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Peneleos and Lykon now met in close fight, for they had missed each other with their spears. They had both thrown without effect, so now they drew their swords. Lykon struck the plumed crest of Peneleos' helmet but his sword broke at the hilt, while Peneleos smote Lykon on the neck under the ear. The blade sank so deep that the head was held on by nothing but the skin, and there was no more life left in him. Meriones gave chase to Akamas on foot and caught him up just as he was about to mount his chariot; he drove a spear through his right shoulder so that he fell headlong from the car, and his eyes were closed in darkness. Idomeneus speared Erymas in the mouth; the bronze point of the spear went clean through it beneath the brain, crashing in among the white bones and smashing them up. His teeth were all of them knocked out and the blood came gushing in a stream from both his eyes; it also came gurgling up from his mouth and nostrils, and the darkness of death enfolded him round about.

Thus did these chieftains of the Danaans each of them kill his man. As ravening wolves seize on kids or lambs, fastening on them when they are alone on the hillsides and have strayed from the main flock through the carelessness of the shepherd - and when the wolves see this they pounce upon them at once because they cannot defend themselves- even so did the Danaans now fall on the Trojans, who fled with ill-omened cries in their panic and had no more fight left in them.

Meanwhile great Ajax kept on trying to drive a spear into Hektor, but Hektor was so skillful that he held his broad shoulders well under cover of his ox-hide shield, ever on the look-out for the whizzing of the arrows and the heavy thud of the spears. He well knew that the fortunes of the day had changed, but still stood his ground and tried to protect his comrades.

As when a cloud goes up into heaven from Olympus, rising out of a clear sky when Zeus is brewing a gale - even with such panic stricken rout did the Trojans now flee, and there was no order in their going. Hektor's fleet horses bore him and his armor out of the fight, and he left the Trojan host penned in by the deep trench against their will. Many a yoke of horses snapped the pole of their chariots in the trench and left their master's car behind them. Patroklos gave chase, calling impetuously on the Danaans and full of fury against the Trojans, who, being now no longer in a body, filled all the ways with their cries of panic and rout; the air was darkened with the clouds of dust they raised, and the horses strained every nerve in their flight from the tents and ships towards the city.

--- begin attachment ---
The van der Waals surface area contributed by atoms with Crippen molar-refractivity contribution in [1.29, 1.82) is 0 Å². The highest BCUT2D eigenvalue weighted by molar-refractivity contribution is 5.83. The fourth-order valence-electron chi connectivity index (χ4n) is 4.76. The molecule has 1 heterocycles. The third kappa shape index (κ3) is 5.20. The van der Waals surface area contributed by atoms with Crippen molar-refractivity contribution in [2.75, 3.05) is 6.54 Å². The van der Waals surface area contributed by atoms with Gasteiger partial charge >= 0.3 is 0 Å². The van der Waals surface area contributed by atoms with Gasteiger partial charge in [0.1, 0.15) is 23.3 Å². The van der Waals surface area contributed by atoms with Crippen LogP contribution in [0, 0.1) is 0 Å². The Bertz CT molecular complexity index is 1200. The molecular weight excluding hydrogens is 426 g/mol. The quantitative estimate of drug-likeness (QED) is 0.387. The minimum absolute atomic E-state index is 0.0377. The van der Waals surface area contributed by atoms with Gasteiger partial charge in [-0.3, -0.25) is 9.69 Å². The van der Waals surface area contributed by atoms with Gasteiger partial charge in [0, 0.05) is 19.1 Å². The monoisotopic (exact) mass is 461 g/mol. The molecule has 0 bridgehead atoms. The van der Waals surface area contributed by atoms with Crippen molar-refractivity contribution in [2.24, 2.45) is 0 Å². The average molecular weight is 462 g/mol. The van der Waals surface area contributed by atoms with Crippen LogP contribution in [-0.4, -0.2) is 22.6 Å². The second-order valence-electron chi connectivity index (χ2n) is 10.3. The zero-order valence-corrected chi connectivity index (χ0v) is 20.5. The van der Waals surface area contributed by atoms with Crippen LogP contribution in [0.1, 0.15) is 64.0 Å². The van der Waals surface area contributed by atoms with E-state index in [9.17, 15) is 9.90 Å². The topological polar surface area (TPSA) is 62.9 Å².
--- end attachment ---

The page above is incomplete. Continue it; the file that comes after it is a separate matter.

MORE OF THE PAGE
Patroklos kept on heading his horses wherever he saw most men fleeing in confusion, cheering on his men the while. Chariots were being smashed in all directions, and many a man came tumbling down from his own car to fall beneath the wheels of that of Patroklos, whose immortal steeds, given by the gods to Peleus, sprang over the trench at a bound as they sped onward. He was intent on trying to get near Hektor, for he had set his heart on spearing him, but Hektor's horses were now hurrying him away. As the whole dark earth bows before some tempest on an autumn day when Zeus rains his hardest to punish men for judging [krinô] crookedly in their courts, and arriving justice there from without heed to the decrees [themistes] of heaven - all the rivers run full and the torrents tear many a new channel as they roar headlong from the mountains to the dark sea, and it fares ill with the works of men - even such was the stress and strain of the Trojan horses in their flight.

Patroklos now cut off the battalions that were nearest to him and drove them back to the ships. They were doing their best to reach the city, but he would not let them, and bore down on them between the river and the ships and wall. Many a fallen comrade did he then avenge. First he hit Pronoos with a spear on the chest where it was exposed near the rim of his shield, and he fell heavily to the ground. Next he sprang on Thestor son of Enops, who was sitting all huddled up in his chariot, for he had lost his head and the reins had been torn out of his hands. Patroklos went up to him and drove a spear into his right jaw; he thus hooked him by the teeth and the spear pulled him over the rim of his car, as one who sits at the end of some jutting rock and draws a strong fish out of the sea [pontos] with a hook and a line - even so with his spear did he pull Thestor all gaping from his chariot; he then threw him down on his face and he died while falling. On this, as Erylaos was on to attack him, he struck him full on the head with a stone, and his brains were all battered inside his helmet, whereon he fell headlong to the ground and the pangs of death took hold upon him. Then he laid low, one after the other, Erymas, Amphoteros, Epaltes, Tlepolemos, Echios son of Damastor, Pyris, Ipheus, Euippos and Polymelos son of Argeas.

Now when Sarpedon saw his comrades, men who wore unbelted tunics, being overcome by Patroklos son of Menoitios, he rebuked the Lycians saying. "Shame [aidôs] on you, where are you fleeing to? Show your mettle; I will myself meet this man in fight and learn who it is that is so masterful; he has done us much hurt, and has stretched many a brave man upon the ground."

He sprang from his chariot as he spoke, and Patroklos, when he saw this, leaped on to the ground also. The two then rushed at one another with loud cries like eagle-beaked crook-taloned vultures that scream and tear at one another in some high mountain fastness.

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